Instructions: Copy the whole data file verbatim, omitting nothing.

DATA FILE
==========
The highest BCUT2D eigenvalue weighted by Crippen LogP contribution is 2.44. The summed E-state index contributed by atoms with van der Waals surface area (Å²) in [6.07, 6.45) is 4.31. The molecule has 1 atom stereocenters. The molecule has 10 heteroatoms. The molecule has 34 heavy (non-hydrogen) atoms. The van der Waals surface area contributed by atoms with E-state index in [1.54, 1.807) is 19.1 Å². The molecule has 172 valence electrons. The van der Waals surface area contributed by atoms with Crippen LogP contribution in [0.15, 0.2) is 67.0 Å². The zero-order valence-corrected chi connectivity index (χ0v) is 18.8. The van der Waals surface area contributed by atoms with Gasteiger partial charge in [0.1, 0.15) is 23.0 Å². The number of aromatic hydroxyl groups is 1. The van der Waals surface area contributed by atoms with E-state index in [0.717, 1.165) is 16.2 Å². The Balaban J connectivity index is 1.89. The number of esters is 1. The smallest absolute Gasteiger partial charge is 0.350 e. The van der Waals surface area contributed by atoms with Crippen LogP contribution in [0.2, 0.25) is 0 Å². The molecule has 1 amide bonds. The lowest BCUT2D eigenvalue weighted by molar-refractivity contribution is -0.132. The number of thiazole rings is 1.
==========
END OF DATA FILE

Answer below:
The highest BCUT2D eigenvalue weighted by Crippen LogP contribution is 2.44. The summed E-state index contributed by atoms with van der Waals surface area (Å²) in [6.07, 6.45) is 4.31. The molecule has 1 atom stereocenters. The molecule has 10 heteroatoms. The molecule has 34 heavy (non-hydrogen) atoms. The van der Waals surface area contributed by atoms with E-state index in [1.54, 1.807) is 19.1 Å². The molecule has 172 valence electrons. The van der Waals surface area contributed by atoms with Crippen LogP contribution in [0.15, 0.2) is 67.0 Å². The zero-order valence-corrected chi connectivity index (χ0v) is 18.8. The van der Waals surface area contributed by atoms with Gasteiger partial charge in [0.1, 0.15) is 23.0 Å². The number of aromatic hydroxyl groups is 1. The van der Waals surface area contributed by atoms with E-state index in [0.717, 1.165) is 16.2 Å². The Balaban J connectivity index is 1.89. The number of esters is 1. The smallest absolute Gasteiger partial charge is 0.350 e. The van der Waals surface area contributed by atoms with Crippen LogP contribution in [0.2, 0.25) is 0 Å². The molecule has 1 amide bonds. The lowest BCUT2D eigenvalue weighted by molar-refractivity contribution is -0.132. The number of thiazole rings is 1.